Plastiphalt – a material composed of recycled glass and soft plastics – will be trialled on existing sections of Horse Park Drive and Gundaroo Drive during the ACT Government’s $16 million 2018-19 road resurfacing program.

“For every tonnes of Plastiphalt placed, the equivalent of 800 plastic bags, 252 glass bottles and 18 used printer toner cartridges will not find their way to landfills,” Mr Steel said.

Three-hundred kilograms of recycled asphalt is also used for every tonne of the material.

The 2018-19 resurfacing program will see approximately 230 lane kilometres, or approximately 1,000,000 square metres of roads resurfaced, across the ACT road network.

“The resealing program is an important part of the maintenance of Canberra’s roads as it covers small cracks and imperfections which could cause potholes and overall deterioration. It protects and extends the life of our roads and improves road safety,” Mr Steel said.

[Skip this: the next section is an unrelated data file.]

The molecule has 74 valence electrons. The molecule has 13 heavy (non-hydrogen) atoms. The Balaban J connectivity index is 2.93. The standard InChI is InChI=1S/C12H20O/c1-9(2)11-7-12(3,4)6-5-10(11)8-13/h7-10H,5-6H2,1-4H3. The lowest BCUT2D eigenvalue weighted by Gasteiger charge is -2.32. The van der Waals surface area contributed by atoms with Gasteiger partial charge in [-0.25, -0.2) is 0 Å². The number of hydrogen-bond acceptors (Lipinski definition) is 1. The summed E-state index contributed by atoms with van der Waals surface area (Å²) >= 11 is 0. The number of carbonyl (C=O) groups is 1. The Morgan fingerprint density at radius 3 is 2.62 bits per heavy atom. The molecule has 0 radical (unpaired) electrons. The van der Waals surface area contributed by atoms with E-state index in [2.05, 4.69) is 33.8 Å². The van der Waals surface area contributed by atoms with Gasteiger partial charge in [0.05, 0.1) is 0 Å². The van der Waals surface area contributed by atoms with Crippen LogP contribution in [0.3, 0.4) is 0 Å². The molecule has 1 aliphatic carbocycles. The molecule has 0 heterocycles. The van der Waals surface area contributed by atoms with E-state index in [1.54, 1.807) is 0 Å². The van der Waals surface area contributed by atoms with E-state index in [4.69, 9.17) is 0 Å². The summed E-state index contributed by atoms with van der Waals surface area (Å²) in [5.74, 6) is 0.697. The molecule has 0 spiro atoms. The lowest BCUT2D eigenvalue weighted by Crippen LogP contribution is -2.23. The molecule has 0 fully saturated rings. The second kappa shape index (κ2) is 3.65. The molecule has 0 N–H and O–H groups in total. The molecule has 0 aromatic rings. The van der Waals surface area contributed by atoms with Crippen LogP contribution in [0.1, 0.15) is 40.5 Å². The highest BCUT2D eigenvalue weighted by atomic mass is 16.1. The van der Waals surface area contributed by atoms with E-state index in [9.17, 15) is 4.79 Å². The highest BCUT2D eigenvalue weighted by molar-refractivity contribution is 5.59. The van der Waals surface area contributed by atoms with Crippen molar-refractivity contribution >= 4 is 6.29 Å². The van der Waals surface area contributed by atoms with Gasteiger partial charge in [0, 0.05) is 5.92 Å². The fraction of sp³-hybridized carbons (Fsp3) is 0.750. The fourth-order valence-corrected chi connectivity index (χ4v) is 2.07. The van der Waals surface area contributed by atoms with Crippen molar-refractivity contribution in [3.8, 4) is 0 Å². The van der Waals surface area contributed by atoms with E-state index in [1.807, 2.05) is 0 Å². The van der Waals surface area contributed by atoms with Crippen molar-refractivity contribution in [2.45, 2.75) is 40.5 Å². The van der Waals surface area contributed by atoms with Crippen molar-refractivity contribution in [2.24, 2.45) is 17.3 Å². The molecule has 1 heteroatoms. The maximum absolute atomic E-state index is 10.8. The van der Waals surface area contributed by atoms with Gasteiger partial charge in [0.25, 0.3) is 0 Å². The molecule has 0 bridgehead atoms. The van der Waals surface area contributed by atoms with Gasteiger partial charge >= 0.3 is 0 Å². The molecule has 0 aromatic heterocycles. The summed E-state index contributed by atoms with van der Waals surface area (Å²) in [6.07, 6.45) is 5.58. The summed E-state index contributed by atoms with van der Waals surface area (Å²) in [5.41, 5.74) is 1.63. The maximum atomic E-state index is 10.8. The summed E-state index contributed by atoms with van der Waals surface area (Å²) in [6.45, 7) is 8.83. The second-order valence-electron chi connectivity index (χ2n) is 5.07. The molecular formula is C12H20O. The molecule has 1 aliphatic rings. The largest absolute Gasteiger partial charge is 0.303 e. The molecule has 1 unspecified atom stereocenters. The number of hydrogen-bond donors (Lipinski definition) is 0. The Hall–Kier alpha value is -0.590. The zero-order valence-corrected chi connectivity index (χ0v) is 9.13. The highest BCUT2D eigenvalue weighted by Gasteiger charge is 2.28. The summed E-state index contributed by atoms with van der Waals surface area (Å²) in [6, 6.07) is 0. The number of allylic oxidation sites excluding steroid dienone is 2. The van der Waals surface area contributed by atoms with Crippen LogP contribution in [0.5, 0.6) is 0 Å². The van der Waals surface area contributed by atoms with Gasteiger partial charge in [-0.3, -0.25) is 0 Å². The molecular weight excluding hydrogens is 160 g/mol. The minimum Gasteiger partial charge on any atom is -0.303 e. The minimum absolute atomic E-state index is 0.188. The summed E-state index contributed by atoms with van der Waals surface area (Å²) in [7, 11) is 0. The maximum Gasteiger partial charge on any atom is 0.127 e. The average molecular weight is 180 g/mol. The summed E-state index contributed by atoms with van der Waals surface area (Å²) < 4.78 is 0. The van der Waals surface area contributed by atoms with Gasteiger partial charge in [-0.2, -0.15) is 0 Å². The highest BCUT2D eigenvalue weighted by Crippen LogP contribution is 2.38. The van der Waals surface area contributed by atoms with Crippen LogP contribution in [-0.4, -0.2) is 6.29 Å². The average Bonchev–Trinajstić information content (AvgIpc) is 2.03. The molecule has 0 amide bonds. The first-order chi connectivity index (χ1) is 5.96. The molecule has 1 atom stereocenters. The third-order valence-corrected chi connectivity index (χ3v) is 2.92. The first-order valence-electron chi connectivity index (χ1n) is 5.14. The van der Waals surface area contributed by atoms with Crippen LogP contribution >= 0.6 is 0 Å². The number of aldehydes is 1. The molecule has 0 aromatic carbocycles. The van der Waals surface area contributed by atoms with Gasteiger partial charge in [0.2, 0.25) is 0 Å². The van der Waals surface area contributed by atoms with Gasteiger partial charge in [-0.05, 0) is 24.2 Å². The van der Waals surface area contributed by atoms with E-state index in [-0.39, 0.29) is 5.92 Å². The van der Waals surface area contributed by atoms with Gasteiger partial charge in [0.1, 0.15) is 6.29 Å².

The program of works is expected to be completed by April next year.

The NSW Government has released a draft of its Asbestos Waste Strategy, which aims to make it tougher to illegally dump asbestos and safer to remove it.

NSW Govt cracks down on asbestos waste

The NSW Government has initiated a crackdown on asbestos waste, introducing stronger measures to protect the community and environment from rogue construction and demolition waste operators.

A reform package has been announced and will increase on the spot fines for illegally transporting or disposing of asbestos waste by tenfold.

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Construction and demolition waste facilities will also face tougher inspections and handling rules, along with new fines for illegally digging up landfills.

Under the changes, construction and demolition waste facilities will have tighter inspection controls and constant video monitoring. Facilities must also comply with stringent waste storage rules and provide evidence that staff are properly trained.

Incentives are also available for those doing the right thing, with a 75 per cent levy discount for some types of construction and demolition waste that meets specification to be applied as cover material.

The changes were introduced in the Protection of the Environment Operations Legislation Amendment (Waste) Regulation 2018, which will come into effect in May 2019 to allow the industry time to adjust.